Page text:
Even for 12 yoe senior swe, I am not asking people to write code for all possible problems in the world but at the same time I expect them to know that there are bigger problems and they are at least aware and know about it.
      Acknowledge them, have a solution for that with pros and cons and come back to write the code for base.
      May 14
    • Intel / Eng mr_pleb
      Isn't that what system design is for ? Or at least have follow up discussions about how that algo could be used in practice in a specific area. If you just throw a coding problem and you have a hidden agenda it's just misleading and unfair for the candidate.

      Think about this: you use trees for whatever web apps, someone else uses trees for some machine learning algo. You go to the interview and start talking about your use of that concept while the interviewer expects something very different based on his experience. Doesn't make any sense to me.
      May 14
    • Microsoft / R&D pr~
      Agree. I set the expectations upfront in the introduction.
      May 14
    • Intel / Eng mr_pleb
      Ok, that sounds more reasonable. Thanks for clarifying. I have no interviewing experience but looking to it and this is exactly the kind of gotchas I'm afraid of.
      May 14
  • Amazon J.B.
    Which level?
    May 14 3
    • New arch135
      OP
      Senior SWE
      May 14
    • Amazon J.B.
      At this level, communication and the way you present your thoughts can impact your chances.
      May 14
    • New arch135
      OP
      Yes you are right .
      May 14
  • New vosk4
    You should improve your communication and thought process structure
    May 14 1
    • New arch135
      OP
      Agree. I see that as a point now . Thanks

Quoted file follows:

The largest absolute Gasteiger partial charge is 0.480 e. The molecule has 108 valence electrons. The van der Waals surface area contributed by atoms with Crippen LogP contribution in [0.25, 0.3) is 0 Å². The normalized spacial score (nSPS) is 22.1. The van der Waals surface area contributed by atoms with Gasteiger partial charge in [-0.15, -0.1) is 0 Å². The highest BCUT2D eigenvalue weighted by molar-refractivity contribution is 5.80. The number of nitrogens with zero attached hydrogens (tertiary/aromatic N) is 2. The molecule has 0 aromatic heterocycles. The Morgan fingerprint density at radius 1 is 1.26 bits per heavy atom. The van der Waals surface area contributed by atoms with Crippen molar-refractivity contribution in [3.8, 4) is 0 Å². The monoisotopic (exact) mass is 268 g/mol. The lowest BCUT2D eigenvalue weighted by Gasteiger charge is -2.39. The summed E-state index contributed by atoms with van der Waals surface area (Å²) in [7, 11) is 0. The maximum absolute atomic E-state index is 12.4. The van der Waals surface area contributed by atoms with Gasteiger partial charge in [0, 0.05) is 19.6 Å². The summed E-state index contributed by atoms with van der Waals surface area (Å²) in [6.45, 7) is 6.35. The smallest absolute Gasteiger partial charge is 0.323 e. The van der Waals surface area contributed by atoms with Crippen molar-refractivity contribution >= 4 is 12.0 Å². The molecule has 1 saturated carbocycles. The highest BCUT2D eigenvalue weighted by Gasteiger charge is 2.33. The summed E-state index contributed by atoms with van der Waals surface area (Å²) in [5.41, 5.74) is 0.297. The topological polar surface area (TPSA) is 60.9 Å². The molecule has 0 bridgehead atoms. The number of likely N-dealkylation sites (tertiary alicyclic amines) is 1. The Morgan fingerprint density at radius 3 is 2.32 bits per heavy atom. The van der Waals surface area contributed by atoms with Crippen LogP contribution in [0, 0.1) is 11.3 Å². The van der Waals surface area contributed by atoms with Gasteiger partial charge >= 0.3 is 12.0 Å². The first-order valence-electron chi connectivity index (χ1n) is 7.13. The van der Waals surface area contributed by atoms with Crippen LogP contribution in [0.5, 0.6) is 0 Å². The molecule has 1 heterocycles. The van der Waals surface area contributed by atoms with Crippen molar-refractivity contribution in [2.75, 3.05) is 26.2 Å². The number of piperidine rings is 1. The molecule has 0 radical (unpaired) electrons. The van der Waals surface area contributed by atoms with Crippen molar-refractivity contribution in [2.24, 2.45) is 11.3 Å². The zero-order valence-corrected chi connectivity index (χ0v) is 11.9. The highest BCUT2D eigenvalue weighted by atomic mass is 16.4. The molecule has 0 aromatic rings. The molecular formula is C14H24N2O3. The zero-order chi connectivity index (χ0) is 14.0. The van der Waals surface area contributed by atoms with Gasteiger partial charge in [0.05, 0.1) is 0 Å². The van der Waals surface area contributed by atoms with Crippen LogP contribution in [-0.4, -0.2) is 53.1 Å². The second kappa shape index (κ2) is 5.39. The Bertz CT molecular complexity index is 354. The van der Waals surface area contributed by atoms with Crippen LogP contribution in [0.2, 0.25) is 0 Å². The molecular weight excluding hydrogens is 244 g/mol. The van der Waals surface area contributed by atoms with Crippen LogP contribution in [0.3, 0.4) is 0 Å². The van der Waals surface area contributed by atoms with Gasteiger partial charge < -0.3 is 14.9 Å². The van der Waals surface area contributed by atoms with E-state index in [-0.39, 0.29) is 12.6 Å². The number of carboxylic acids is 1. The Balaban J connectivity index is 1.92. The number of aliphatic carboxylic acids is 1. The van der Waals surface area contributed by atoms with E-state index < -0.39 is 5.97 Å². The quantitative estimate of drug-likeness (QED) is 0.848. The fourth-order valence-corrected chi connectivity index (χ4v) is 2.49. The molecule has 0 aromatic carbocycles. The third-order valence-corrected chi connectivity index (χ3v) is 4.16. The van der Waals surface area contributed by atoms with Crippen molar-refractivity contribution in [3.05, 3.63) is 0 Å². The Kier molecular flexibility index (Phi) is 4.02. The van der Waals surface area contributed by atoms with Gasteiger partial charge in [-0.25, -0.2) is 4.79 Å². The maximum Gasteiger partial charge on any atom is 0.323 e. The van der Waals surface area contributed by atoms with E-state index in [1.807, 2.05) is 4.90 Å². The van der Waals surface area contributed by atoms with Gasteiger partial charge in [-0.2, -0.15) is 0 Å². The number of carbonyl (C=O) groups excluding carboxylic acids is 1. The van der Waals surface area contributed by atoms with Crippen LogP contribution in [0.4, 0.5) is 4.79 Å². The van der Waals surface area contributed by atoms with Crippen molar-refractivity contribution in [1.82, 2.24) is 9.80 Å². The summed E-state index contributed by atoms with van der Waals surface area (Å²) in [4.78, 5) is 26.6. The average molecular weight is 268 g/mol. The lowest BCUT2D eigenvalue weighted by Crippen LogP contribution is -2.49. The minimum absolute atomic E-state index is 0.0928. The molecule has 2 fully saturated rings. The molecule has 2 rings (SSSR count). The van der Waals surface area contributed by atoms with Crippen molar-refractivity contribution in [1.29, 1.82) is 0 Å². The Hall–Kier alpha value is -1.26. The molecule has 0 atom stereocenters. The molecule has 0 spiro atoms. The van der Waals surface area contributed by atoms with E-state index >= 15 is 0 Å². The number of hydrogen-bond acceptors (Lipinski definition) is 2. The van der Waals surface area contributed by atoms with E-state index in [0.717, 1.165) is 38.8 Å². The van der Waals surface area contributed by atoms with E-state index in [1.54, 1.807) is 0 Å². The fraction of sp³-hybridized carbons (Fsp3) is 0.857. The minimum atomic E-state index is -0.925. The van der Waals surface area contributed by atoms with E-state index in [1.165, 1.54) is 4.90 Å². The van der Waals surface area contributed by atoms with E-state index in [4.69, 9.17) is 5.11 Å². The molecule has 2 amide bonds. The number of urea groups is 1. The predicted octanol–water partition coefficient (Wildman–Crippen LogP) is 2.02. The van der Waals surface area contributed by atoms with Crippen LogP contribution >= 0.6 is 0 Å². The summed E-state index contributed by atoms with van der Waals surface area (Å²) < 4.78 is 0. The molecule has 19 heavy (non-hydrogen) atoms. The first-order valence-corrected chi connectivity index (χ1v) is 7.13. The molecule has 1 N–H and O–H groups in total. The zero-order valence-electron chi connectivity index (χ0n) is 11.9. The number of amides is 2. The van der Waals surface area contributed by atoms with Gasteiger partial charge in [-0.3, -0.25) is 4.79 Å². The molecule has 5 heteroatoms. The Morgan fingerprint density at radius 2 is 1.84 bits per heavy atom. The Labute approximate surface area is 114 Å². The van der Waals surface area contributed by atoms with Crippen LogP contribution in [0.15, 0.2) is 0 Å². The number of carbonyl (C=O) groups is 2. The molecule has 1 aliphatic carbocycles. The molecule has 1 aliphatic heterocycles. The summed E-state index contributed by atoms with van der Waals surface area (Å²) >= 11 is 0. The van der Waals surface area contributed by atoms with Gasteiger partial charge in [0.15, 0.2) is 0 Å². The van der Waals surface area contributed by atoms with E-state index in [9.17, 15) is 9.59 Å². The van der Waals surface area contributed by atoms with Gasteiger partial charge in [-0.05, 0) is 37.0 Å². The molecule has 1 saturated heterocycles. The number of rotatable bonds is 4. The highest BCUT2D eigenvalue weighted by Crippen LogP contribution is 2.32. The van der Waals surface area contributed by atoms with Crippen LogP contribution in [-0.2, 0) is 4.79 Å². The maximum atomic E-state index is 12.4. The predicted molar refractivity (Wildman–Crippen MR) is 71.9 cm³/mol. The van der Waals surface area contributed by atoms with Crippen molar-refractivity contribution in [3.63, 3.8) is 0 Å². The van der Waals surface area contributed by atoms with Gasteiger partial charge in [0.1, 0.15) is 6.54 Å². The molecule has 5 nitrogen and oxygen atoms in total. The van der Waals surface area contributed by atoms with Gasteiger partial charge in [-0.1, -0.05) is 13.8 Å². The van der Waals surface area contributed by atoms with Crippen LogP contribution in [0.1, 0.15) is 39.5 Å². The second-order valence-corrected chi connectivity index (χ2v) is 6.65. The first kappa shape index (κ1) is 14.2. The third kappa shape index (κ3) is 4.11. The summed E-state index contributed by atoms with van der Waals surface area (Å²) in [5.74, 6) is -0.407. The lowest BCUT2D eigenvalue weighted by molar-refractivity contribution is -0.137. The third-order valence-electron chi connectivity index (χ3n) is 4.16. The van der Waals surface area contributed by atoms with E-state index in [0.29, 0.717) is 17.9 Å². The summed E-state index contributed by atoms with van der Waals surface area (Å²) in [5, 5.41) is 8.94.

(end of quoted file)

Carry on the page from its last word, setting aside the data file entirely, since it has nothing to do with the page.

May 14
  • OP — If you’d like to work on verbal communication skills, I suggest joining Toastmasters.

    For written communication, try reading classical books written in English (like, Charles Dickens, John Steinbeck, etc). I guess you could also take courses a local community college.

    I agree with the above posts that at senior levels, communication becomes more and more important.
    May 14 1
    • New arch135
      OP
      Yes I would try these ways to learn to communicate more efficiently. Thanks
      May 14
  • Ascension Health / Eng
    10xUrTC

    Ascension Health Eng

    PRE
    Facebook
    10xUrTCmore
    Maybe you should consider changing careers.
    May 14 0
  • BlackRock Ikqf10
    @microsoft I’m curious what questions can someone ask on horizontal vs vertical scaling or globalization etc on tree problems. I understand memory constraints hence use bfs instead of DFS but all other doesn’t apply for the question you mentioned ???
    May 14 3
    • Microsoft / R&D pr~
      To give you a hint, how you will keep trillions of node in a single server memory? Ask me, how many nodes. Ask me, how many such requests are coming per second. What's the pattern and so on. Want to get hired as senior, ask questions that matters.
      May 14
    • BlackRock Ikqf10
      🙏
      May 14
    • New arch135
      OP
      These things we consider in real world , but for interview the mindset is somehow code this and the tension and pressure on top .. sometimes I use to ask some of these, but sometimes only especially if you know you can solve . Else directly jump on to solving :(